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GENERAL MAINTENANCE ENGINEERS v. PACIFIC VEGETABLE OIL CORP. ET AL. (04/21/54)

April 21, 1954

GENERAL MAINTENANCE ENGINEERS, INC.
v.
PACIFIC VEGETABLE OIL CORP. ET AL.



COUNSEL

Henry Thomas Dolan, Philadelphia, for appellant.

Albert A. Drucker, Arno P. Mowitz, Philadelphia, for appellees.

Before Rhodes, P. J., and Hirt, Reno, Ross, Gunther, Wright and Woodside, JJ.

Author: Woodside

[ 175 Pa. Super. Page 353]

WOODSIDE, Judge.

This is an appeal by the garnishee Rohm & Haas Co. from the order of the court below entering a judgment against the garnishee on a foreign attachment and from an order of the court discharging a rule to show cause why the judgment should not be stricken off.

On February 7, 1951, the plaintiff, General Maintenance Engineers, Inc., instituted suit by a foreign attachment summoning Rohm & Haas Co. as garnishee of funds belonging to Pacific Vegetable Oil Corp., the nonresident defendant. An affidavit of cause of action was filed the same day. The defendant never entered an appearance. On May 25, 1951 the plaintiff filed interrogatories upon the garnishee which were duly answered. Subsequently, plaintiff filed additional interrogatories which the garnishee also answered.

Without proceeding to judgment against the defendant and without filing a statement of claim, the plaintiff on July 10, 1952, more than a year after the issuance of the writ, moved for judgment against the garnishee on the answers to the original and additional interrogatories. After argument the lower court (Smith, J.) granted said motion on October 7, 1952 and entered judgment against the garnishee. The garnishee then petitioned the court (Alessandroni, J.) on October 21, 1952 to strike off the judgment against the garnishee on the grounds that no judgment had been entered against the defendant, no statement of claim had been filed and no determination had been made of the main issue between plaintiff and defendant. The Court issued a rule. After argument, it not only discharged the rule, but also entered a judgment nunc pro tunc against the defendant, Pacific Vegetable Oil Corporation.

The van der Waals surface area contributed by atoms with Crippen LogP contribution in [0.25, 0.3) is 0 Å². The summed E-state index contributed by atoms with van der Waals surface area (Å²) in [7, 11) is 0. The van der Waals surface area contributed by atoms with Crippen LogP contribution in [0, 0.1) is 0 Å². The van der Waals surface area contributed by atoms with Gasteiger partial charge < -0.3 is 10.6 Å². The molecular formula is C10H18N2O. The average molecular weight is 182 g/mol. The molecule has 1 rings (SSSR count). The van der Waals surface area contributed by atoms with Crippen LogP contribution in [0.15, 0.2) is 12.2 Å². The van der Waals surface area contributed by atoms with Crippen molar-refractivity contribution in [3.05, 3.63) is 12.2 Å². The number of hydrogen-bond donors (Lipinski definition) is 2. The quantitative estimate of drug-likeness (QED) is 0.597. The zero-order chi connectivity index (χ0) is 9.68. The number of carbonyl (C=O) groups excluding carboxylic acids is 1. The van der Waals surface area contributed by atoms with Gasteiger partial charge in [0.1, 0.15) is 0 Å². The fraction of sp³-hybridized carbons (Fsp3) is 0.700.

[ 175 Pa. Super. Page 354]

The garnishee has filed an appeal from both orders of the court. There were some nice questions involving whether there was any debt due the defendant by the garnishee which was subject to foreign attachment, and whether the writ caught anything on the day it was issued. Everyone concerned with the case seemed to have become so intent on the determination of these questions, which were ably litigated over a period of approximately 18 months, that no attention was given to the basic and primary question -- did the defendant owe the plaintiff anything?

Because of the manner in which we are disposing of this case we see no need to discuss the court's decision on the questions referred to above, except to say that we think the lower court was correct in its conclusion on the questions argued there before judgment was entered against the garnishee. Had judgment been properly entered against the defendant according to the provisions of the statute, we would have affirmed the lower court's judgment against the garnishee.

We are of the opinion, however, that judgment could not be entered against the garnishee without judgment first having been entered against the defendant, and that the court's effort to enter judgment against the defendant over a year after the writ was issued and without a statement of claim being filed was void. Process by foreign attachment is a creature of statute. It is not affected by the present Rules of Civil Procedure. See Rule 1402 PaR.C.P., 12 P.S.Appendix.*fn1

Unlike attachment executions where judgment is obtained against the defendant before the writ is issued against the garnishee, in actions of foreign attachment

[ 175 Pa. Super. Page 355]

    the judgment is obtained against the defendant after the writ is issued.

This action contemplates two judicial determinations. Simply stated, one is whether the defendant owes the plaintiff anything, and the other whether the garnishee has anything of the defendant's from which the plaintiff can collect what the defendant owes him.

The issue between the plaintiff and the defendant is distinct and different from the issue between the plaintiff and the garnishee. ...


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